Facebook issued an apology on Friday after offensive terms appeared in the social network's search predictions late Thursday. From a report: When users typed "videos of" into the search bar, Facebook prompted them to search phrases including "videos of sexuals," "videos of girl sucking dick under water" and, perhaps most disturbingly, "video of little girl giving oral." Shocked users reported the problem on Twitter, posting screenshots of the search terms, which also included multiple suggestions relating to the school shooting in Florida last month. The social network appeared to have fixed the problem by Friday morning.
The Internet

Tumblr Has a Massive Creepshots Problem ( 119

After Reddit famously banned the creepshots sub-reddit, which shared non-consensual, revealing photos of women, Tumblr now has a slew of users pushing out similar photos across at least dozens of dedicated blogs, a Motherboard investigation has found. From the report: Simply typing 'creepshot' or related terms into Tumblr's built-in search function returns a steady stream of tagged posts, and Google queries easily reveal links to relevant Tumblr blogs. Motherboard found just under 70 Tumblr blogs focused on sharing creepshots, most with a bevy of content. In some cases, the Tumblrs also host 'upskirt' photos or videos, where a camera is deliberately, and stealthily, positioned to look up an unsuspecting person's skirt. Some of the subjects of these images, as well as many of the clothed creepshots, appear to be young, possibly teenagers.

"This is only the tip of the iceberg, there are probably hundreds of these accounts filming in high schools, college campuses, in malls, and on the streets. And Tumblr seems to not care at all about the problem," an anonymous tipster, who first alerted Motherboard to the issue, wrote in an email. One of the most popular creepshot Tumblrs has some 11,000 followers, and one of its posts has over 53,000 interactions linked to it, including reblogs, where the video or picture then appears on the user's own Tumblr, spreading the content further.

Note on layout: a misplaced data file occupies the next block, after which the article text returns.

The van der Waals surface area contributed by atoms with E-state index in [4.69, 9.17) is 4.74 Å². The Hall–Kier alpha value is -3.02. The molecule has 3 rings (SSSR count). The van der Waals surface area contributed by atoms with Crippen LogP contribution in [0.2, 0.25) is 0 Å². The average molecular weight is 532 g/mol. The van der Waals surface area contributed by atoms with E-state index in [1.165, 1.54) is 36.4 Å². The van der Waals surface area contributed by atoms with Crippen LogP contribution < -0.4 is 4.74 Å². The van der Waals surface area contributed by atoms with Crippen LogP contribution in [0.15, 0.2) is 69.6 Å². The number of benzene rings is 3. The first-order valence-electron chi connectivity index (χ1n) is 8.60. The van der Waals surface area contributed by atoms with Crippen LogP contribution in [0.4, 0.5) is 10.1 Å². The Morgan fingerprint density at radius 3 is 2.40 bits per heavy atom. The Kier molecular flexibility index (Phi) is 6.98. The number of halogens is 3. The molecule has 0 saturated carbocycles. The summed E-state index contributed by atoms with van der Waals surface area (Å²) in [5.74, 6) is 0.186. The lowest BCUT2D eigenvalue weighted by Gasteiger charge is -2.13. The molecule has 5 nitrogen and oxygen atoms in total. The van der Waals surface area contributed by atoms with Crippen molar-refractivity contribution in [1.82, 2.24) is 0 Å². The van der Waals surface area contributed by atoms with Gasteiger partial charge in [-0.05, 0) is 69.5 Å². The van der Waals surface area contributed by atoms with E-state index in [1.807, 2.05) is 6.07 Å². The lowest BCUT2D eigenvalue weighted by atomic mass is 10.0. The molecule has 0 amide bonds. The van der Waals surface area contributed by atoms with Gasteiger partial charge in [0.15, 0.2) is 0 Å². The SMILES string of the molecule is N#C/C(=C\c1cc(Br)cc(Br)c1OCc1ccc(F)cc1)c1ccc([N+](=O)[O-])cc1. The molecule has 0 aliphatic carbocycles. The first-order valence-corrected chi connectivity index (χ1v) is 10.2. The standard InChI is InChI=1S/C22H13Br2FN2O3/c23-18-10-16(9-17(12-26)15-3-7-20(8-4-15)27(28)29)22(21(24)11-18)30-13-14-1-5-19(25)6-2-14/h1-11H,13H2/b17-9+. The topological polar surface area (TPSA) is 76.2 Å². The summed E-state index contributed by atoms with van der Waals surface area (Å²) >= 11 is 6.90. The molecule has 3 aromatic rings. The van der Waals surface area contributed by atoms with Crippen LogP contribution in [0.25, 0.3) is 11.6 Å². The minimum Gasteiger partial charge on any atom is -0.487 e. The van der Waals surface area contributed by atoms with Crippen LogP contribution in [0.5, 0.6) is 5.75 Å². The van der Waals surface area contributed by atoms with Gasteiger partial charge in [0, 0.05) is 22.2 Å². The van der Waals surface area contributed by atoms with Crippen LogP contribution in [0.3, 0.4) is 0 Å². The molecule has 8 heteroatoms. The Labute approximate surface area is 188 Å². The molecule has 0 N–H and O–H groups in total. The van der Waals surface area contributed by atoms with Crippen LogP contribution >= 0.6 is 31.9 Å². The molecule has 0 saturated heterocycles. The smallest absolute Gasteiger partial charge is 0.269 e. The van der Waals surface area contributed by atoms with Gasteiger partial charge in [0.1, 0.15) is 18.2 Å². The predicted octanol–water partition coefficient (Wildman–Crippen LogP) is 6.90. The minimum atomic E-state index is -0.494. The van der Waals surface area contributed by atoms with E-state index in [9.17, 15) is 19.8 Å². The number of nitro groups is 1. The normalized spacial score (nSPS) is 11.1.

Yet Again, Google Tricked Into Serving Scam Amazon Ads ( 49

Zack Whittaker, reporting for ZDNet: For hours on Thursday, the top Google search result for "Amazon" was pointed to a scam site. The bad ad appeared at the very top of the search result for anyone searching for the internet retail giant -- even above the legitimate search result for Anyone who clicked on the ad was sent to a page that tried to trick the user into calling a number for fear that their computer was infected with malware -- and not sent to as they would have hoped.

The page presents itself as an official Apple or Windows support page, depending on the type of computer you're visiting the page from. An analysis of the webpage's code showed that anyone trying to dismiss the popup box on the page would likely trigger the browser expanding to full-screen, giving the appearance of ransomware. A one-off event would be forgivable. But this isn't the first time this has happened. It's at least the second time in two years that Google has served up a malicious ad under Amazon's name.

Wireless Networking

Ask Slashdot: Are There Any USB-C Wireless Video Solutions? 115

jez9999 writes: Sometimes it feels like we're on the cusp of a technology but not quite there yet, and that's the way it feels for me after searching around for USB-C wireless video solutions. There are several wireless video solutions that use HDMI on the receiver end, of course, but these aren't ideal because HDMI can't provide power. This means you need a separate receiver box and power cable going into the box, but cables are what you're trying to get away from with wireless video!

So the answer to this would seem to be USB-C. It supports HDMI video as well as power, so in theory you could create a receiver dongle that just plugged into a TV (or monitor with speakers) and required no external power cable. Unfortunately, I haven't been able to find anything like this on the market.